Stopping an atom in its tracks.Stopping an Atom in its Tracks
For a long time physicists have sought methods of studying a single atom in isolation. To do this they must trap the atoms -- that is, somehow stop or at least sharply curtail the various motions in which an atom naturally engages and hold the atom more or less at rest in the laboratory where they study it. One motivation for doing this is to study the basic foundations of quantum mechanics quantum mechanics: see quantum theory.
Branch of mathematical physics that deals with atomic and subatomic systems. It is concerned with phenomena that are so small-scale that they cannot be described in classical terms, and it is , the science of how things happen inside atoms and smaller structures. For nearly 80 years, physicists have built up this science on the basis of inferences drawn from the behavior of large aggregates of atoms. Physicists -- or at least some of them -- are eager to see whether the basic processes proposed by quantum mechanics really happen on the level of the single atom.
experimenters have pursued two approaches to atomic trapping more or less in parallel. One is to use ions, atoms that have either lost a few electrons or gained a few extra and so are electrically charged, and confine them through the influence of electric and magnetic forces. The other method is to take atoms as they usually come -- that is, electrically neutral -- and confine them under the influence of beams of laser light. This technique has just succeeded in the trapping of single atoms of sodium.
This method of trapping neutral bodies is applicable to a wide range of neutral objects, from atoms, which are characteristically 1 angstrom angstrom (ăng`strəm), abbr. Å, unit of length equal to 10−10 meter (0.0000000001 meter); it is used to measure the wavelengths of visible light and of other forms of electromagnetic radiation, such as ultraviolet across, to objects up to 100,000 times as large, including viruses, bacteria, small solid spheres and tiny oil drops. The procedure holds promise in studies of very basic chemistry -- how one atom relates to and binds itself to another atom -- and in microbiology microbiology: see biology.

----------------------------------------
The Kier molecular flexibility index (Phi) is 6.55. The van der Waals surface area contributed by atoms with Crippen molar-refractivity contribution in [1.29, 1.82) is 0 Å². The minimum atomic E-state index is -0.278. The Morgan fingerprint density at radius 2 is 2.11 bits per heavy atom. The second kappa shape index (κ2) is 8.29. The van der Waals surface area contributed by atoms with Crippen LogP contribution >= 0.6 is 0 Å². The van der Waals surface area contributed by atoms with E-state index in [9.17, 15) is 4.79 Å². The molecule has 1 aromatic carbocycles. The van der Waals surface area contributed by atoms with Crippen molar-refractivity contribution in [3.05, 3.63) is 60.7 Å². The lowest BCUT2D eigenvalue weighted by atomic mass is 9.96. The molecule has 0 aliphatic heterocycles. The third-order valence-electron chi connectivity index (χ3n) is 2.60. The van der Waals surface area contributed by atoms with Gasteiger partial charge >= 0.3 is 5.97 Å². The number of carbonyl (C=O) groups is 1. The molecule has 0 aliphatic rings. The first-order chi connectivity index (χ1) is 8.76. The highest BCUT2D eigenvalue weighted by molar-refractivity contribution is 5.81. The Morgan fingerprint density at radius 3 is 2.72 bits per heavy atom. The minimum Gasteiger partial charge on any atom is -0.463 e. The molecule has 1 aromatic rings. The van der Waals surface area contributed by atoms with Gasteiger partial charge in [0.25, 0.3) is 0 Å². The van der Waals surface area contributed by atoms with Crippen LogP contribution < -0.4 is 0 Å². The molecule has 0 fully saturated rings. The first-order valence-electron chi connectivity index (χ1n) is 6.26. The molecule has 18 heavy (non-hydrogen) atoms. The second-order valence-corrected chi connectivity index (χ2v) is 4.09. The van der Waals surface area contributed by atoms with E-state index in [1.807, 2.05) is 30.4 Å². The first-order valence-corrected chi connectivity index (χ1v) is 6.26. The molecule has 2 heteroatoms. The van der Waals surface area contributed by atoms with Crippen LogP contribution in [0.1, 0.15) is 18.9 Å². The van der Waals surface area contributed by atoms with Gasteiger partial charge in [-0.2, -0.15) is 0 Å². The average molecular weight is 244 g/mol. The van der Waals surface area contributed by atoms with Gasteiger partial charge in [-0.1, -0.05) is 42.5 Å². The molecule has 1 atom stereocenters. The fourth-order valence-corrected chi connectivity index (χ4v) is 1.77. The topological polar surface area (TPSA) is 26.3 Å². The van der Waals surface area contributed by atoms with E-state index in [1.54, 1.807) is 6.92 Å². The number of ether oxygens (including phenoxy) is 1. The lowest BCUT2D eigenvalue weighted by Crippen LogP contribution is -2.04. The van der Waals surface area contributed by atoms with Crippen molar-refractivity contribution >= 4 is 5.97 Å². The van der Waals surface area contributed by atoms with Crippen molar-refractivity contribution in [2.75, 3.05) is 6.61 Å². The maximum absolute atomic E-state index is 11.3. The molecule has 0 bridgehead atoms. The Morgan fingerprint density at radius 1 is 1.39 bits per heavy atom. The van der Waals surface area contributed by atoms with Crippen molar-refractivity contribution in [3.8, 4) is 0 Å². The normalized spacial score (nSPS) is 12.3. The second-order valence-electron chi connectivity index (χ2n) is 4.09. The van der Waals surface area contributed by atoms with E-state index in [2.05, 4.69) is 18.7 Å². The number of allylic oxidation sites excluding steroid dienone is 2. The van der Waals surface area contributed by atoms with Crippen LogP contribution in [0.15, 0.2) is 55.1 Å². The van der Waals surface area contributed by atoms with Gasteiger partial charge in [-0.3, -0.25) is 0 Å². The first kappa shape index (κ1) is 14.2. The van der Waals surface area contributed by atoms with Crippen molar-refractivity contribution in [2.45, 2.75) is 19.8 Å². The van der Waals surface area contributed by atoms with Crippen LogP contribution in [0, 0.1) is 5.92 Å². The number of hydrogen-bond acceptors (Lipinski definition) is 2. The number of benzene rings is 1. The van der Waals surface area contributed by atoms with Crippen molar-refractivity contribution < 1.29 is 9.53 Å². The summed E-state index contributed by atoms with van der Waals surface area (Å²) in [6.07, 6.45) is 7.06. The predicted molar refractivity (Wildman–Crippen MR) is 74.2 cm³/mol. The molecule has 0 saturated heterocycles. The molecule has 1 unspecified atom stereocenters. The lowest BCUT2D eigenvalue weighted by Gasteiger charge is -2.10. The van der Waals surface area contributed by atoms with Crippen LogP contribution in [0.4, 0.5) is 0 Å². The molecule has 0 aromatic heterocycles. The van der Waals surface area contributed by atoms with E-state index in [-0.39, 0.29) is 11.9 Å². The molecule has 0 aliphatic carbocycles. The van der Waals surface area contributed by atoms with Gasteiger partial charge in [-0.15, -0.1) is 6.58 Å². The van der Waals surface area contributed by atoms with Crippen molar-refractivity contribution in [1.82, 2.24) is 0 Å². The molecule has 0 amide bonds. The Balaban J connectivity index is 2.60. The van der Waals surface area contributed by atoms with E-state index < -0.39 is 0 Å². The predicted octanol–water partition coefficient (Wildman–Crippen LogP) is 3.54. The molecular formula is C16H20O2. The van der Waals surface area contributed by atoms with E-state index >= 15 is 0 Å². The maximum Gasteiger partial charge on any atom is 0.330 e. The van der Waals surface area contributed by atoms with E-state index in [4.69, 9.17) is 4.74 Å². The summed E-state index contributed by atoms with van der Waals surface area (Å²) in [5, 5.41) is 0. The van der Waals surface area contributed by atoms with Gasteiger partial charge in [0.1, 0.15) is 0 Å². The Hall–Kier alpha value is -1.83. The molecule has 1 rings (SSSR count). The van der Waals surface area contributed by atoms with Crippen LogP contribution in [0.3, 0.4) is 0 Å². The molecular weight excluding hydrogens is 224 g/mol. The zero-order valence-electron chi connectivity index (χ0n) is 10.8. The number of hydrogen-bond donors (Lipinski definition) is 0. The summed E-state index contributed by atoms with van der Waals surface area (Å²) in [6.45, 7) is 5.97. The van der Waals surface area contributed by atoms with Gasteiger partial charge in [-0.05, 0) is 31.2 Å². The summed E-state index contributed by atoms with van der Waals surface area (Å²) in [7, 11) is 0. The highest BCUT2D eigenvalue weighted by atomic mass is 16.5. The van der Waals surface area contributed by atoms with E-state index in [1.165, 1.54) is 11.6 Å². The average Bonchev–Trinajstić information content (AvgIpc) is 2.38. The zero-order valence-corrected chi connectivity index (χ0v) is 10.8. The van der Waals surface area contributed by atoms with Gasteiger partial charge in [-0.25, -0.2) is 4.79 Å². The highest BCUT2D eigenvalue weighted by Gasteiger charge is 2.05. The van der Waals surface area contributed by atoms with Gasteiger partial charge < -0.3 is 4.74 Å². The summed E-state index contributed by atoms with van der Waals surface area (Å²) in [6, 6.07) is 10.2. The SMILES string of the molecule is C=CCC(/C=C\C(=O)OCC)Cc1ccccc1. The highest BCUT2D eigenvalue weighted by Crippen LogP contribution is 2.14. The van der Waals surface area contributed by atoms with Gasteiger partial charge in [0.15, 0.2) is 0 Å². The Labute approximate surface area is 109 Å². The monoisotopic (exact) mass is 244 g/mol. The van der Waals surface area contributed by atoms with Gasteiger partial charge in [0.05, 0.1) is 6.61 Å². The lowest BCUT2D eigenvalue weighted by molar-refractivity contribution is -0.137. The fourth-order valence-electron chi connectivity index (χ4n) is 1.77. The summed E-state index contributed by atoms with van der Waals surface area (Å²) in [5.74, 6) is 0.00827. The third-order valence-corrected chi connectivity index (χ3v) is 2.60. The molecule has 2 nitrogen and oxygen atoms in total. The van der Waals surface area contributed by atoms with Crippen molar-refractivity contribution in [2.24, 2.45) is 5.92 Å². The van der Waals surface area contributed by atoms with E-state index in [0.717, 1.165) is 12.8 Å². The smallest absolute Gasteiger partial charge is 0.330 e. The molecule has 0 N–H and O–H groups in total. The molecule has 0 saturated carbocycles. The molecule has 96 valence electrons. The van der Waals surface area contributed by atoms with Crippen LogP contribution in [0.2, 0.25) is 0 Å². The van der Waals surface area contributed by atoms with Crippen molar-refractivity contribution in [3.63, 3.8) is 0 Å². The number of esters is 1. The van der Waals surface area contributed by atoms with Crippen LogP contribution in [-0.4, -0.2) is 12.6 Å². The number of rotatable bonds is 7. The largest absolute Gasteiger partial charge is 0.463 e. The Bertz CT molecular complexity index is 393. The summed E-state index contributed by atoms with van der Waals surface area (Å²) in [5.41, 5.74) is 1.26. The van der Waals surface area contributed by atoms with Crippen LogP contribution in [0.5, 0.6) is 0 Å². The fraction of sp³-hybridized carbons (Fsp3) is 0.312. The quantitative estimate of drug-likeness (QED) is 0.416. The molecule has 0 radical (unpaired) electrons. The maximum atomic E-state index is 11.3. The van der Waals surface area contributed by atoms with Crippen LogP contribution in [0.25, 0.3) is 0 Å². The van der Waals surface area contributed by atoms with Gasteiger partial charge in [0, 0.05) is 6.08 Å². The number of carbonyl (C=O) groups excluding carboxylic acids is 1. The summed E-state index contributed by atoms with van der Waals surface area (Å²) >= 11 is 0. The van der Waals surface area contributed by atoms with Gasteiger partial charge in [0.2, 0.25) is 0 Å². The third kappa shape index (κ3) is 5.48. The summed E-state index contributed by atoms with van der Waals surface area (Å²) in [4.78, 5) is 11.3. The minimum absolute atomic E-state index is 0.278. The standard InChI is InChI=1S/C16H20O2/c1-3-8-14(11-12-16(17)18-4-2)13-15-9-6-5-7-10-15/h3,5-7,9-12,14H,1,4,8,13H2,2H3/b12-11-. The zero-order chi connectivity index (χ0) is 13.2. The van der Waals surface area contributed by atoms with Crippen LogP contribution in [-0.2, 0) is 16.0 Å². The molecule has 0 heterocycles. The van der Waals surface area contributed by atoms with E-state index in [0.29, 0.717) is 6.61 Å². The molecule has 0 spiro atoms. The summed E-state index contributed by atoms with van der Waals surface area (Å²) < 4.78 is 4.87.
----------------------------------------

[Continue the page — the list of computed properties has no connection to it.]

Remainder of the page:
Scientific study of microorganisms, a diverse group of simple life-forms including protozoans, algae, molds, bacteria, and viruses. . Physicists John E. Bjorkholm, Steve Chu, Arthur Ashkin Arthur Ashkin is a retired scientist who worked at Bell Laboratories and Lucent Technologies. He invented the optical tweezers in 1986. He has pioneered the optical trapping process that eventually was used to manipulate atoms, molecules, and biological cells. and Alex Cable, from AT&T Bell Laboratories in holmdel, N.J., developed the method. Ashkin and Bjorkholm described it last week at the International Quantum Electronics Quantum electronics
A loosely defined field concerned with the interaction of radiation and matter, particularly those interactions involving quantum energy levels and resonance phenomena, and especially those involving lasers and masers. Conference '86 in San Francisco San Francisco (săn frănsĭs`kō), city (1990 pop. 723,959), coextensive with San Francisco co., W Calif., on the tip of a peninsula between the Pacific Ocean and San Francisco Bay, which are connected by the strait known as the Golden . It is the outcome of an effort that began in 1970 with some theoretical papers by Ashkin.
Light pressure from a laser beam will stop the forward motion of a small object, but in the absence of some restoring force, the light pressure will then kick the object backward. For objects a good deal larger than the wavelength of the light, gravity will work as the restoring force: The object's weight balances the thrust of a laser beam coming from below. For objects very much smaller than a light wave -- and an atom's size lies between one-thousandth and one-ten-thousandth of a light wave -- gravity is not a sufficient restoring force.